Fear of (Not) Driving Persists
When asked what they’d do while in a self-driving vehicle, according to Morning Consult research, 57 percent are very or somewhat likely to “Do nothing but operate the vehicle” and 59 percent say “Eat.”
According to the Chapman University Survey of American Fears for 2017 the top 10 things that are most disturbing are:
- Corrupt Government Officials: 74.5%
- American Healthcare Act/Trumpcare: 55.3%
- Pollution of Oceans, Rivers and Lakes: 53.1%
- Pollution of Drinking Water: 50.4%
- Not having enough money for the future: 50.2%
- High Medical Bills: 48.4%
- The U.S. will be involved in another World War: 48.4%
- Global Warming & Climate Change: 48
- North Korea using weapons: 47.5%
- Air Pollution: 44.9%
Which is certainly a wide range of things that worry people. (I always thought it was public speaking.)
Presumably for 2018, “Being a passenger in an autonomous vehicle” is going to make the list. (Oddly enough, of the top 80 things that are scary, the only automotive-specific item is down at 28, “Being hit by a drunk driver,” which is bracketed by “The collapse of the electrical grid” and “The Affordable Care Act/Obamacare.”)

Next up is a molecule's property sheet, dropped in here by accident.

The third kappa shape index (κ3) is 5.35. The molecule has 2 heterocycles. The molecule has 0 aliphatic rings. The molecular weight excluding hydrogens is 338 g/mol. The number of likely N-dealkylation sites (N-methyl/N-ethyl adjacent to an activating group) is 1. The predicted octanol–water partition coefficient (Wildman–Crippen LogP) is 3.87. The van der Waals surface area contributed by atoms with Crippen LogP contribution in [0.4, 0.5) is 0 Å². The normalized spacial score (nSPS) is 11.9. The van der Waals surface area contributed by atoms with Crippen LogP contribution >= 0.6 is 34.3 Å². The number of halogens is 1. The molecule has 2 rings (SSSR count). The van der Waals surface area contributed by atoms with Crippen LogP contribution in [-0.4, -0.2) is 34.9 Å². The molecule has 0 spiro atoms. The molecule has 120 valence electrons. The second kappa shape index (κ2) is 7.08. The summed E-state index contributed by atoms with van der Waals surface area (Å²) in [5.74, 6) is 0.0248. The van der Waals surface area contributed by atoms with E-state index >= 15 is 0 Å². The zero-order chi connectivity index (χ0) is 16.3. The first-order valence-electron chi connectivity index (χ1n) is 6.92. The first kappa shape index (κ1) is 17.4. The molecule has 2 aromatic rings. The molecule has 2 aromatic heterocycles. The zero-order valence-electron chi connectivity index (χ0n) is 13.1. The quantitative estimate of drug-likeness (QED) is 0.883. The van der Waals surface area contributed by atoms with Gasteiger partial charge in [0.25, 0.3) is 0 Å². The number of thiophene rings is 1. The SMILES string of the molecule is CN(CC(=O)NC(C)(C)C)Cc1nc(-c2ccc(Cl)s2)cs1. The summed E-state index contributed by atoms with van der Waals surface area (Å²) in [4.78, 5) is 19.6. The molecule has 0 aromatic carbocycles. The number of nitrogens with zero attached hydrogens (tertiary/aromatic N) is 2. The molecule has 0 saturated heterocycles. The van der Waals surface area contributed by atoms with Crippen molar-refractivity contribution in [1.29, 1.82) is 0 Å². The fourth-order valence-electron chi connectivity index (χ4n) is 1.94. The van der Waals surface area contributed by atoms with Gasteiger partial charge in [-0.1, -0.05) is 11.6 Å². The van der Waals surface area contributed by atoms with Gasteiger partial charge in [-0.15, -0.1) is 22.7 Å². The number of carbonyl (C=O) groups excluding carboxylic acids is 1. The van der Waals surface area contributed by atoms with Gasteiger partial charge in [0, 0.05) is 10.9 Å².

We’ve seen from AAA and Reuters/Ipsos—surveys that both cast a wide net—that well over half of Americans are afraid of riding in an autonomous vehicle.
They look happy, not afraid.
Now there is a new set of data points from research firm Morning Consult that indicates that although 60 percent say they know not much or nothing about autonomous cars, 52 percent distrust them somewhat or completely. Meanwhile, 32 percent trust them somewhat or completely.
What is perhaps more telling is the answer to a question about what comes closest to the respondents’ view: 36 percent say “I will never trust self-driving cars” while 58 percent say “I don’t trust self-driving cars right now, but as the technology evolves I could trust them.” And some day pigs could fly.
One of the arguments that some supporters of autonomous vehicles proffer is that people will become more productive because they won’t be stuck in traffic and so they’ll be able to use the extra time working.
When asked what they’d do while in a self-driving vehicle, according to the Morning Consult research, 57 percent are very or somewhat likely to “Do nothing but operate the vehicle” and 59 percent say “Eat.”
So much for the productivity.
I wonder how well autonomous vehicles do at drive-thrus?
Elio Motors is something of a brash company.
In-car video shows that the backup pilot of an Uber Technologies self-driving car was not watching the road just before the vehicle struck and killed a pedestrian last Sunday night.
Will self-driving, or autonomous, vehicles mark the end of steering wheels?